No More Border Wall: Ecuador to Mend Relations With Peru

Suspension of the Ecuador-Peru border wall

On July 14th, Ecuador’s Foreign Minister Maria Fernanda Espinosa announced that the country had decided to halt the construction of the border wall with Peru (EPU). The wall was built as a flood precaution by Ecuador. It has been the center of controversy for some time now, straining diplomatic relations between the two countries. The issue had gained prominence following US President Donald Trump’s pledge to build a wall between the US (SPY) (IWM) and Mexico (EEW).

Peru, which believes that the wall infringed on a 1998 deal which prohibits construction within 10 meters of the border, recently recalled its ambassador from the country to express its rage over the decision. Subsequently, the foreign ministry of Ecuador announced the suspension of the construction of the mile-long, 13-foot high wall between the two Latin American (ILF) (GML) countries.

Ecuador mending relations with Peru

The suspension should bode well for Andean (AND) countries. The wall would have led to about 5,000 job losses on each side of the wall, primarily in the local fish trade. Currently, fishermen cart their fresh catches over the canal which outlines the border across bamboo footbridges. With the wall in place, workers would have had to take a lengthy detour to unload their catches in Peru probably putting an end to the trade.

Moreover, Peru counts among the top 3 export destinations of Ecuador. Close to $1 billion worth of goods are exported from Ecuador to Peru, accounting for 5.1% of its exports (see chart above). The wall would have certainly impacted cross-border trade volumes.

Now, while on one hand, Ecuador has taken a step to mend its diplomatic relations with Peru, on the other hand, it stands a chance to strain its relations with the OPEC (Organization of the Petroleum Exporting Countries). The next part of this explains how.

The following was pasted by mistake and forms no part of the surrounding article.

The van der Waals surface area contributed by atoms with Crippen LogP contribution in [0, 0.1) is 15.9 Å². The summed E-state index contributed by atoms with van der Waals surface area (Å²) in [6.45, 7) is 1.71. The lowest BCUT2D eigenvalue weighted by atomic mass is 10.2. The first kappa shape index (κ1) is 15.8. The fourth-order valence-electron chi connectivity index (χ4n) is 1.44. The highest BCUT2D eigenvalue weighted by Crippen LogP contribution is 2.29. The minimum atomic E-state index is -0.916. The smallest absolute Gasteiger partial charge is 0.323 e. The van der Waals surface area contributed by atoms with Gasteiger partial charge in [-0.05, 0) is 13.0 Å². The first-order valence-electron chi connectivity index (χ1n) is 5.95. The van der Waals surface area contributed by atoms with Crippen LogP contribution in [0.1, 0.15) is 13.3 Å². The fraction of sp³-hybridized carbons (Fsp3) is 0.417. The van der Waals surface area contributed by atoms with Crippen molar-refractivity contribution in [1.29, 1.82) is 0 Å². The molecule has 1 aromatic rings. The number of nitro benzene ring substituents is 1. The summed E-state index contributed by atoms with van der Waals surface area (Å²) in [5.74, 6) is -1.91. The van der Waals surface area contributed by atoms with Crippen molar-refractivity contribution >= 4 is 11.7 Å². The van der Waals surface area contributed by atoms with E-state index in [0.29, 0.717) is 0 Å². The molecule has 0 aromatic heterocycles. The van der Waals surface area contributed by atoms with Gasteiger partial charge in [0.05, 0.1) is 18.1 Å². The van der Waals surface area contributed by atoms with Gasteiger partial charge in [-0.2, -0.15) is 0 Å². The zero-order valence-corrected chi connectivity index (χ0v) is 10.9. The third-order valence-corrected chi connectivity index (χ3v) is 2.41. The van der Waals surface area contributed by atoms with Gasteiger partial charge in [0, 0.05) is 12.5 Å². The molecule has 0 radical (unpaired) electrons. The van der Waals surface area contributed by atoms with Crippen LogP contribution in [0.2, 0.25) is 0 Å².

After A Good Run In YTD 2017, Is A Peak For Chile Stocks Near?

Chile is the second best performing stock market in the Latin America region behind Mexico in 2017. The MSCI Chile Index has risen 14% for the year, trailing Mexico’s 19.4% return.

The iShares MSCI Chile Capped ETF (ECH) – the sole ETF traded on US exchanges which invests exclusively in Chilean equities – has risen 16% for the year. Meanwhile, Chilean equities form 35% of the portfolio of the Global X FTSE Andean 40 ETF (AND).

The ECH has been led upwards this year by the utilities, materials, and financials sectors, in that order.

All holdings from the utilities sector have contributed positively to the fund, led by Enel Américas S.A. (ENIA) and supported by Enel Chile S.A. (ENIC) and Enel Generación Chile S.A. (EOCC).

All holdings from the materials sector have also boosted the funds performance. The sector has been led by Sociedad Química y Minera de Chile S.A. (SQM).

Meanwhile, financials have been powered by Banco Santander-Chile (BSAC).

View on Chile stocks

The Chile-listed It Now IPSA ETF has attracted inflows worth $2.5 million in YTD 2017 according to Bloomberg data. Conversely, US investors have not taken much interest in US-listed ECH, with the fund witnessing net outflows to the tune of $864,500 so far this year.